20 days in DSS pits of silence: We must not forget Sowore – By Fredrick Nwabufo
It has been 20 weary days since Omoyele Sowore was taken into a hovel of silence by the DSS. The outrage over his abduction and detention is tapering off; dissolving with every quotidian day.
It is human nature to quickly glide past shock, happenstance or pain after sometime, but in Sowore’s case we must bring this weakness into capitulation and into conformity with the realities of our country. Sowore could have elected to stay in the US, where he is a citizen, and enjoy the salubrity of a well-managed country.
He could have chosen to clink glasses and drink champagne with the predatory ‘’owners’’ of Nigeria. He had no insular reason to call for a protest; he was well-off, managing successful businesses. But like Buddha who abandoned prince-hood, Sowore traipsed an uneasy path to awaken Nigerians to the duty of taking charge of their destiny.
Sowore is not an activist with pretensions of glory. He has been an unrelenting advocate of good governance, freedom and human rights since the early nineties. He led the students’ struggle against the June 12 abomination and lived in the trenches fending off military bullets with words of hope, passion and defiance.
The DSS has filed five charges which border on treason against him. The secret police say he ‘’planned to violently overthrow the government through a protest; he planned to join forces with the Shiite group to bring down the government; he planned to mislead the public to overthrow the government, and that he formed an alliance with Nnamdi Kanu to launch attacks on Nigeria and topple the government’’.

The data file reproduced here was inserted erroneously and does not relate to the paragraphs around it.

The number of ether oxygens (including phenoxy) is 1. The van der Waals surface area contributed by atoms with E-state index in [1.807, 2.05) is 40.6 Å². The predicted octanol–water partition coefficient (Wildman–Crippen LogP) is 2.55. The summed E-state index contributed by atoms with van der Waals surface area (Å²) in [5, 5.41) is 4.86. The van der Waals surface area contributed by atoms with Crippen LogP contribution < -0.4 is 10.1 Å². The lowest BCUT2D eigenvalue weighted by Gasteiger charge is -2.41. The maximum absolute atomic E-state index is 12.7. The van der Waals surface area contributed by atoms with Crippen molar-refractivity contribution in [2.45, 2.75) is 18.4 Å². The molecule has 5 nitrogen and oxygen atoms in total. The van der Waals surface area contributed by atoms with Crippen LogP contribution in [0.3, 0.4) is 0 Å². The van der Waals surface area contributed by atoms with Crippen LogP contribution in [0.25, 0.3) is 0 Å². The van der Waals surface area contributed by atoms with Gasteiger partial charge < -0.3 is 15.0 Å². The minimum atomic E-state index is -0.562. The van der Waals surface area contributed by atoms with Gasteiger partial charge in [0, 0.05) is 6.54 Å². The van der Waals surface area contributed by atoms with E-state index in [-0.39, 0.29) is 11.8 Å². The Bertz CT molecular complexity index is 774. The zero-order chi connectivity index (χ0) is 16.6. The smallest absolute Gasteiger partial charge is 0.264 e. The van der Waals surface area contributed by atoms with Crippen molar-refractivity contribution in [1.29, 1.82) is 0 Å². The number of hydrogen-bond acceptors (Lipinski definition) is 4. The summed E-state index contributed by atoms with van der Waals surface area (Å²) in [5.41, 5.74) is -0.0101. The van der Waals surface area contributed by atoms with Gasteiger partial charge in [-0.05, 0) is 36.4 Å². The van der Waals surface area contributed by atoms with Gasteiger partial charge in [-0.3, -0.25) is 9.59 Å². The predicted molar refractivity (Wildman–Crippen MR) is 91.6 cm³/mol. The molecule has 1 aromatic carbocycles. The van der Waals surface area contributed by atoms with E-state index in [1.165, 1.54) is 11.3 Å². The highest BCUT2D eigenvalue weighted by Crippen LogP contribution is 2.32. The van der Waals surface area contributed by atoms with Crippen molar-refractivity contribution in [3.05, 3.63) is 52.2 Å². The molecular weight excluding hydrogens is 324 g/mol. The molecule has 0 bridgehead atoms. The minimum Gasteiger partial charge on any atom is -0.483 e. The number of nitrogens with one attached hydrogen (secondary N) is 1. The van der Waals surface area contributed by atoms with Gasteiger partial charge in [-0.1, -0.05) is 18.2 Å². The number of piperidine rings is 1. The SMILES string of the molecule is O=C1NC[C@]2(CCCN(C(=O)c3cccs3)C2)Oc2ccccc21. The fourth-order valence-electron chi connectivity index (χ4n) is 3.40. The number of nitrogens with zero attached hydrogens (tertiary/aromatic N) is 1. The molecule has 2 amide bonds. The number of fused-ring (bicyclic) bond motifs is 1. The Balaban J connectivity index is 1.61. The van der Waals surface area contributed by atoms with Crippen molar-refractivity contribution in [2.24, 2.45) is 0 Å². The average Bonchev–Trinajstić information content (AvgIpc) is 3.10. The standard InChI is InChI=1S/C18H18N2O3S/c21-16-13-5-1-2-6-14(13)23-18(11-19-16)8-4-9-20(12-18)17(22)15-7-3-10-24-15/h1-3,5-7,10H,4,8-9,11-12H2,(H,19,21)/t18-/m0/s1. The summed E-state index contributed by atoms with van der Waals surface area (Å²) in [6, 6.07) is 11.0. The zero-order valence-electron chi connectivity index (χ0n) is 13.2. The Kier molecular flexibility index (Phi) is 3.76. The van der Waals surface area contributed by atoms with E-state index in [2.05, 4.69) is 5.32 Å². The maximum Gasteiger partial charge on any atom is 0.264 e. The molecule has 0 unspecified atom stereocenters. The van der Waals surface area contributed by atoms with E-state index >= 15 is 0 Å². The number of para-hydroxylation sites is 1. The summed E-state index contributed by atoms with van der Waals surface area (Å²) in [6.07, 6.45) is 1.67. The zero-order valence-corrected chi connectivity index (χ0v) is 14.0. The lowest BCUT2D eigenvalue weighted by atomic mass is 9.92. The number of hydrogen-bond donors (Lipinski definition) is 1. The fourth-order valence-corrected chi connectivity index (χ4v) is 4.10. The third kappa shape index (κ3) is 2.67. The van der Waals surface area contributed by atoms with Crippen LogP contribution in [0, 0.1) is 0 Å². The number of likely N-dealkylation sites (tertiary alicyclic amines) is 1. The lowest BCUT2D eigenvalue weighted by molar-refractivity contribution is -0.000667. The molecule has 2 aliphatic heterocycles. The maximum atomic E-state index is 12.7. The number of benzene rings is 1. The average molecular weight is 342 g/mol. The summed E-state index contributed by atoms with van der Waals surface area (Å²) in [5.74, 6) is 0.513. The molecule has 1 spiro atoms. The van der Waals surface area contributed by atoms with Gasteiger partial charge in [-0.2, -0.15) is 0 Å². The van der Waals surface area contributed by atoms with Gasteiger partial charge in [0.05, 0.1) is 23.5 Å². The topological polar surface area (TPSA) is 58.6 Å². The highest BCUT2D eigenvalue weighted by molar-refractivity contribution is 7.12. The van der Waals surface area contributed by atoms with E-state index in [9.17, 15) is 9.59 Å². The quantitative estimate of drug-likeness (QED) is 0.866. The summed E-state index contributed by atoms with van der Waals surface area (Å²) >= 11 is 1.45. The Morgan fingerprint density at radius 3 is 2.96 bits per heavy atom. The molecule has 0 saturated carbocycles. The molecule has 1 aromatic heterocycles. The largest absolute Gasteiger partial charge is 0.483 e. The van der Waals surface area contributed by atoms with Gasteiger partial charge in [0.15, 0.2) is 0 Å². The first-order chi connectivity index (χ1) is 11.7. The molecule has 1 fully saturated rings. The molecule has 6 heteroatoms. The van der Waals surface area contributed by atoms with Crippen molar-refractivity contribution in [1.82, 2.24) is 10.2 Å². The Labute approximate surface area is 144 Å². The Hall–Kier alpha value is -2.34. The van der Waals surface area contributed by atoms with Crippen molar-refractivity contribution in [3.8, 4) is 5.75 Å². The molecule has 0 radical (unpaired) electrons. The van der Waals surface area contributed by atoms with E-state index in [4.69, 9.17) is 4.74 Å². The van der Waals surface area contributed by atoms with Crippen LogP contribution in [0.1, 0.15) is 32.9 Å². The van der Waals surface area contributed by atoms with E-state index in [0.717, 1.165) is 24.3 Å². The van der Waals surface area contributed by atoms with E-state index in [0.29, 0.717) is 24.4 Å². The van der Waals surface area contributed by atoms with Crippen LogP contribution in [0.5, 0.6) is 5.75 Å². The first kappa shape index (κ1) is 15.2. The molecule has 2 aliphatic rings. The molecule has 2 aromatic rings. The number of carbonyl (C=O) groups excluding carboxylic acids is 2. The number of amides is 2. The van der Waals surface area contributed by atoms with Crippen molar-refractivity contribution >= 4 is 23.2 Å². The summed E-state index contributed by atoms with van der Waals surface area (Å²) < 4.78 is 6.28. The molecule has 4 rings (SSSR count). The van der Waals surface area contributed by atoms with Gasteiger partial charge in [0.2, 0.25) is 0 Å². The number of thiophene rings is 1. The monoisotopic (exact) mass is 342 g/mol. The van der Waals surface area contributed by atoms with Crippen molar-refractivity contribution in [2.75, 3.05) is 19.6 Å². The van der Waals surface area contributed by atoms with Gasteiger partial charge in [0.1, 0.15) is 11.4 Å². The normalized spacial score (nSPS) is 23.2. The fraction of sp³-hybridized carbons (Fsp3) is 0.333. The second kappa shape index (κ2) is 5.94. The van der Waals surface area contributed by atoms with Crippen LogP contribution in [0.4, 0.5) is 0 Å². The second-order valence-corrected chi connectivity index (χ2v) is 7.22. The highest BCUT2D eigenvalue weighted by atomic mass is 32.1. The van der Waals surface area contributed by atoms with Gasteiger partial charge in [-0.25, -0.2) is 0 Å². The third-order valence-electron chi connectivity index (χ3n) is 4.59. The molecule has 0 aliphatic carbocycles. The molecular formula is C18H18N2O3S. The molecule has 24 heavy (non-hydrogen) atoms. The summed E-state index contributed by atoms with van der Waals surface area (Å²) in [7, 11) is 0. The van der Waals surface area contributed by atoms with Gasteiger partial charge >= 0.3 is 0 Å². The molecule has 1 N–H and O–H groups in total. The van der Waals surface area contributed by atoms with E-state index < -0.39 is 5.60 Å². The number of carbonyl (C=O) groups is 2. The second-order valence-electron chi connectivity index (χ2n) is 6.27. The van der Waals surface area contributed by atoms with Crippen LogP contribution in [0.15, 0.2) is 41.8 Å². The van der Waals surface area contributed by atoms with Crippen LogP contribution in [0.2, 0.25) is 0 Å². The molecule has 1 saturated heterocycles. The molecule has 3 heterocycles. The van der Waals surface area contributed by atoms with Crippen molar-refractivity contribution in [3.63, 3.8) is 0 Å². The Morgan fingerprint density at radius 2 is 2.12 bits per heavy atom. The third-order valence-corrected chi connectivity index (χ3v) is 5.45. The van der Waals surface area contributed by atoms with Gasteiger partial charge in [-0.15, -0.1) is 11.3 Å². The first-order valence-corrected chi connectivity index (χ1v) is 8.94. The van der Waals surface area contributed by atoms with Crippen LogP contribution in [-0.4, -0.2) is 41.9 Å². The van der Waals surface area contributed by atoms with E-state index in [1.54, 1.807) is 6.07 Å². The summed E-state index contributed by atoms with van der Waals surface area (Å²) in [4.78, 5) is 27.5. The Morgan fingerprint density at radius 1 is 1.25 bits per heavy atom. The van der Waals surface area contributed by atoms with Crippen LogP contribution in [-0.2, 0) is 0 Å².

I believe the DSS in truth knows these charges are farcical. But it appears ‘’farcicality’’ has become the job description of the service. Since 2016, when the residences of judges were invaded in the dead of night and since when Nigerians who criticise the government are abducted, the secret police has become accomplished in ludicrity.
It has become a norm to arrest citizens and rustle-up jocular charges to keep them shut out of civilisation. ‘’Threat to national security’’ is now a password for neutralising citizens and keeping them locked up indefinitely.
As I said in a previous essay, the DSS must evolve. It should not be suspended in a militarised past. The agency must serve citizens’ interest and not regime interest. It must understand civil protest or the call for it is democratic.
And what is the endgame in keeping Sowore? How is he a threat to national security, really? Why are the real threats to our security rehabilitated, negotiated with and pampered with promises?
The DSS is a critical security agency that must not lend itself to the neurotic pursuits of any regime. The detention of Sowore, an ex-presidential candidate, is reminiscent of an ‘era of tears, sorrow and blood’ in Nigeria; a crimson season of oppression and suppression.
Over the years, the secret police has racked up abysmally poor human rights records, and its perception by most Nigerians, judging by widespread condemnations, is of dread and scorn. This should not be the case.
This is a time secret services across the world are becoming open, humane, civil and cordial. Even the CIA, which in the past was dreaded and considered a ‘’dangerous’’ organisation has evolved. Our own secret police should not remain in a jackbooted past. Secret services today are not to be feared, but respected and cooperated with.
Also, the DSS should not be political police. Governments will come and go, but the service will remain. The integrity of the agency and its perception by Nigerians should matter to it. The agency exists for Nigerians; it must serve and protect them.